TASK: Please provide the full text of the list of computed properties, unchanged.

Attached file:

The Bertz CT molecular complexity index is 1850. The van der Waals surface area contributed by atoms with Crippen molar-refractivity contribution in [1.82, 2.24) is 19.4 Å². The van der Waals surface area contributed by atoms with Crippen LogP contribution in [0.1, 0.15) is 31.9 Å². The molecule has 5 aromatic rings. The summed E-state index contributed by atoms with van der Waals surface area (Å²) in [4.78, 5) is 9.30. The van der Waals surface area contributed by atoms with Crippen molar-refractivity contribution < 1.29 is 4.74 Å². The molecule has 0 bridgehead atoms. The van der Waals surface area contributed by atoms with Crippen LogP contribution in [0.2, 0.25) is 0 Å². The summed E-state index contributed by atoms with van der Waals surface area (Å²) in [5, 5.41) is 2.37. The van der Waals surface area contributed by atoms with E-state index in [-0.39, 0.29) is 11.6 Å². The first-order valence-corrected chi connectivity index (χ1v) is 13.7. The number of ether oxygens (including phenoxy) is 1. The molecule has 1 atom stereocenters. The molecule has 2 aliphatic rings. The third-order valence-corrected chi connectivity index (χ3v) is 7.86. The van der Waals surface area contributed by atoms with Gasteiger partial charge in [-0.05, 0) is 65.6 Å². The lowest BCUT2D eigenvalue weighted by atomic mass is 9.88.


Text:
The Bertz CT molecular complexity index is 1850. The van der Waals surface area contributed by atoms with Crippen molar-refractivity contribution in [1.82, 2.24) is 19.4 Å². The van der Waals surface area contributed by atoms with Crippen LogP contribution in [0.1, 0.15) is 31.9 Å². The molecule has 5 aromatic rings. The summed E-state index contributed by atoms with van der Waals surface area (Å²) in [4.78, 5) is 9.30. The van der Waals surface area contributed by atoms with Crippen molar-refractivity contribution < 1.29 is 4.74 Å². The molecule has 0 bridgehead atoms. The van der Waals surface area contributed by atoms with Crippen LogP contribution in [0.2, 0.25) is 0 Å². The summed E-state index contributed by atoms with van der Waals surface area (Å²) in [5, 5.41) is 2.37. The van der Waals surface area contributed by atoms with E-state index in [-0.39, 0.29) is 11.6 Å². The first-order valence-corrected chi connectivity index (χ1v) is 13.7. The number of ether oxygens (including phenoxy) is 1. The molecule has 1 atom stereocenters. The molecule has 2 aliphatic rings. The third-order valence-corrected chi connectivity index (χ3v) is 7.86. The van der Waals surface area contributed by atoms with Gasteiger partial charge in [-0.05, 0) is 65.6 Å². The lowest BCUT2D eigenvalue weighted by atomic mass is 9.88.